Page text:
Once per decade, we do our civic duty. We fill out our census forms. Census Day is April 1. I see that envelope sitting on your kitchen counter. I just opened mine and took five minutes to fill it out. You should, too!
Well, first… It’s required by the Constitution. The United States has taken a census every 10 years since 1790.
Don’t feel like filling it out? You’ll keep getting notices (or eventually, strangers knocking on your door) until you do. Let’s save some taxpayer funds, trees and census takers’ time. If your great-great-great-great grandparents could do it, so can you!
It’s really simple. Like 5 to 10 minutes simple. I promise. (I just did mine, remember?)
OK, OK… What Do I Do?
You have three choices: online, phone, or mail.
I did mine online. Go to my2020census.gov. It’s easiest if you have your 12-digit census ID, which should have already arrived by mail in that unassuming envelope I mentioned earlier. Don’t have that? Click on “start questionnaire,” anyway — you can manually enter your address. You have a choice of 13 different languages.
There is a quick section asking how many people live in your house or apartment and whether you own or rent. Then, there a few basic questions for each person living there: name, age, gender, race, origin and relation to the person filling out the form.
If you live in an area of the country less likely to respond online, you may also have received a paper questionnaire. Take your pick. If you only received online instructions, but prefer to mail in a paper copy, hang loose. All non-responding households will receive a paper questionnaire after two reminder mailings.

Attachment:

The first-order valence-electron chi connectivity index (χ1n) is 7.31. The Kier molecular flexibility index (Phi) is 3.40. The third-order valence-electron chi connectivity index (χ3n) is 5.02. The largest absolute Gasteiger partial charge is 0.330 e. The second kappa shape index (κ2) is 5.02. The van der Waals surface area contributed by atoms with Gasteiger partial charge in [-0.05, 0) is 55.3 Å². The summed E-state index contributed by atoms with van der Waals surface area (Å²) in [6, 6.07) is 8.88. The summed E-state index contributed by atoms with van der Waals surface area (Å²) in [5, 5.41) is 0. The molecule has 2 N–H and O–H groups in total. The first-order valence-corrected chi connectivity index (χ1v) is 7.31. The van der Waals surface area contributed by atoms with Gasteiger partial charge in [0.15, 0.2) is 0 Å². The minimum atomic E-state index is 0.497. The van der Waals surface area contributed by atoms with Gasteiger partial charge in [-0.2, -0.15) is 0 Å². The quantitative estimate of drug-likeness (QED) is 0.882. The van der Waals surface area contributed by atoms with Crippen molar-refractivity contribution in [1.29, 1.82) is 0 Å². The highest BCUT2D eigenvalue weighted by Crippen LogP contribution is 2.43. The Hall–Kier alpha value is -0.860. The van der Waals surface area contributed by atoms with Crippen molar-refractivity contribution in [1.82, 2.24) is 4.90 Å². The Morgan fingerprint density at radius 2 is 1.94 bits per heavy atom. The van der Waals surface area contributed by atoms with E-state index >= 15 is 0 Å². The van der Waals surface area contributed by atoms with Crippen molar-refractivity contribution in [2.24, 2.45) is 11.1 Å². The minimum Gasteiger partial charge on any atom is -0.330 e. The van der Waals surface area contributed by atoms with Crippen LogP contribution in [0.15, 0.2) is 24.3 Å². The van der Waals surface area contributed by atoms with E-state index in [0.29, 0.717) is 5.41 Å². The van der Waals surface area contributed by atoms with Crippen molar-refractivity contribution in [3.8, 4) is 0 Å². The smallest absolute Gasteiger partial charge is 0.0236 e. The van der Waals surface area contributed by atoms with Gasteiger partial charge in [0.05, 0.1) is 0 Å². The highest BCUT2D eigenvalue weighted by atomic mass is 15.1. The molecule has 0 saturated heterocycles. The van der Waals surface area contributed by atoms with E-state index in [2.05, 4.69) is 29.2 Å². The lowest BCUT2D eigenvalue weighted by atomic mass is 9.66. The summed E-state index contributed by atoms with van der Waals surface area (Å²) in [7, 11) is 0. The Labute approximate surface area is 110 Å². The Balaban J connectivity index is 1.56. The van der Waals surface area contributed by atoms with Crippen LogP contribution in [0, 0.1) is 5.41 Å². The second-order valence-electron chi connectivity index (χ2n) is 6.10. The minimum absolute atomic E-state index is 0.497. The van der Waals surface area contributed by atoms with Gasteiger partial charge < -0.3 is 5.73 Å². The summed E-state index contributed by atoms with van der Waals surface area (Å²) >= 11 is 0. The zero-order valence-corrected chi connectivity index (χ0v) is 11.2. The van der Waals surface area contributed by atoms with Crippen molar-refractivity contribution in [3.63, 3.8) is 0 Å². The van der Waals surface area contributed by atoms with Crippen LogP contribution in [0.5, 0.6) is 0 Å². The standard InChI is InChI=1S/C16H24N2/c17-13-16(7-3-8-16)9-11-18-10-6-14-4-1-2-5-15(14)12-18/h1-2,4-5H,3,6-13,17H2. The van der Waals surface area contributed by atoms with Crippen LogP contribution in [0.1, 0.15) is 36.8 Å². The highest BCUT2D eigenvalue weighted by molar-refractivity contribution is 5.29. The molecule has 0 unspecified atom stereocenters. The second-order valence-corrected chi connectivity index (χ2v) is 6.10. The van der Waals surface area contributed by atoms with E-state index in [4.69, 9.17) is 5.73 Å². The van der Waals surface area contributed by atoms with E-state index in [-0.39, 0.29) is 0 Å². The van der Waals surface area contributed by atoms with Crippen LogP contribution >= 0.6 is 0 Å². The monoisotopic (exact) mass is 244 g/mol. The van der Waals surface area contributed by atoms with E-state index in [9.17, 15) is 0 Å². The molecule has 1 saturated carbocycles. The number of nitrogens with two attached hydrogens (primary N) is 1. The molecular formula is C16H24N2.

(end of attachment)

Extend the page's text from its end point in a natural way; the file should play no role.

A quick phone call more your style? Call 844-330-2020. Need another language? Here you go.
(But seriously, friends, the online version is ridiculously easy.)
Does My Census Response Really Matter?
Oh, heck yes!
Census results shape the future of roads, libraries and services in your community, as well as how many congressional representatives your state gets. It determines how billions of dollars in federal funds are distributed for health clinics, school lunch programs, disaster recovery initiatives, and other critical programs and services for the next 10 years.
Census results also could change boundary lines and that could impact schools.
“Responding to the 2020 Census is easy, safe and important, and it’s key to shaping the future of your community,” Census Bureau Director Steven Dillingham said.
The population in the United States on April 1, 2010, was 308,745,538. Census Bureau estimates put our population at 328.2 million in 2019.
Interested in numbers? Here are some other quick facts.
Reporters use this information daily in news stories. Politicians use the numbers to determine where resources go. Nonprofit organizations use these figures to help people in need.
The People Behind the Census Numbers
Don’t care much about the money or numbers?
What about leaving some clues to your life for your great-great-great-great grandchildren? Old photos and other records may end up in the landfill generations from now. But census information likely will still be there for them to track down their family history.
The U.S. government keeps personally identifiable information about an individual confidential until 72 years after it was collected. After that, the records are released to the public by the National Archives and Records Administration. The National Archives released the 1940 records on April 2, 2012.
How cool is it that when you are long gone from this earth, living relatives will be able to piece together a framework of your life based on the information you provided the during the census every 10 years? Where did you live? Were you married? Did you have children?
You matter today and you will matter hundreds of years from now.
Interested in learning more about genealogy? The Census Bureau’s genealogy publications are a great place to start.
How To Help
Want to do something positive today? Encourage friends and family to fill out their forms. Here are some links and graphics you can share on social media.
Curious what the response rates are in your area so far? Here is a map of self-response rates across the United States.
Have questions? Here is a link to help and FAQs.